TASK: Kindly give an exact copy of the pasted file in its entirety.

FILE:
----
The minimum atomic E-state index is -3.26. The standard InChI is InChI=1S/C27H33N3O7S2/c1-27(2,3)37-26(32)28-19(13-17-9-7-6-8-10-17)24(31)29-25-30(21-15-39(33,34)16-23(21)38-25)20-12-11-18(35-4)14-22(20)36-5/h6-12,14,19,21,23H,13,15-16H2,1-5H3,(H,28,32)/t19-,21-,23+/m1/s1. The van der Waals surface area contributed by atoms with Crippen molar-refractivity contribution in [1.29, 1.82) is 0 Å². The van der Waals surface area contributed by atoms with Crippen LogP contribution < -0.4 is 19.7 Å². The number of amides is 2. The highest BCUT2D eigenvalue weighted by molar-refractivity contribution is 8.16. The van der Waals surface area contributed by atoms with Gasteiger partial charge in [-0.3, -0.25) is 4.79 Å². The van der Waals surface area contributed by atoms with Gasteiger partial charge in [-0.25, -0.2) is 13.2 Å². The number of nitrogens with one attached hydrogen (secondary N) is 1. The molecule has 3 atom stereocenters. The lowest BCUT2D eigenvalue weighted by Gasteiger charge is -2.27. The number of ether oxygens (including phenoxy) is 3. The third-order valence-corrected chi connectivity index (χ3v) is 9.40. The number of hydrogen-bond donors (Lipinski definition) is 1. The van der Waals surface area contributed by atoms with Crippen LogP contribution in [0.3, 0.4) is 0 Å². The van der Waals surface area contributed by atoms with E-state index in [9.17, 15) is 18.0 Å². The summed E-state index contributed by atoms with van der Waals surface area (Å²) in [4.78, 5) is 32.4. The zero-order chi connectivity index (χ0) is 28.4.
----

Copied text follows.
The minimum atomic E-state index is -3.26. The standard InChI is InChI=1S/C27H33N3O7S2/c1-27(2,3)37-26(32)28-19(13-17-9-7-6-8-10-17)24(31)29-25-30(21-15-39(33,34)16-23(21)38-25)20-12-11-18(35-4)14-22(20)36-5/h6-12,14,19,21,23H,13,15-16H2,1-5H3,(H,28,32)/t19-,21-,23+/m1/s1. The van der Waals surface area contributed by atoms with Crippen molar-refractivity contribution in [1.29, 1.82) is 0 Å². The van der Waals surface area contributed by atoms with Crippen LogP contribution < -0.4 is 19.7 Å². The number of amides is 2. The highest BCUT2D eigenvalue weighted by molar-refractivity contribution is 8.16. The van der Waals surface area contributed by atoms with Gasteiger partial charge in [-0.3, -0.25) is 4.79 Å². The van der Waals surface area contributed by atoms with Gasteiger partial charge in [-0.25, -0.2) is 13.2 Å². The number of nitrogens with one attached hydrogen (secondary N) is 1. The molecule has 3 atom stereocenters. The lowest BCUT2D eigenvalue weighted by Gasteiger charge is -2.27. The number of ether oxygens (including phenoxy) is 3. The third-order valence-corrected chi connectivity index (χ3v) is 9.40. The number of hydrogen-bond donors (Lipinski definition) is 1. The van der Waals surface area contributed by atoms with Crippen LogP contribution in [0.3, 0.4) is 0 Å². The van der Waals surface area contributed by atoms with E-state index in [9.17, 15) is 18.0 Å². The summed E-state index contributed by atoms with van der Waals surface area (Å²) in [4.78, 5) is 32.4. The zero-order chi connectivity index (χ0) is 28.4.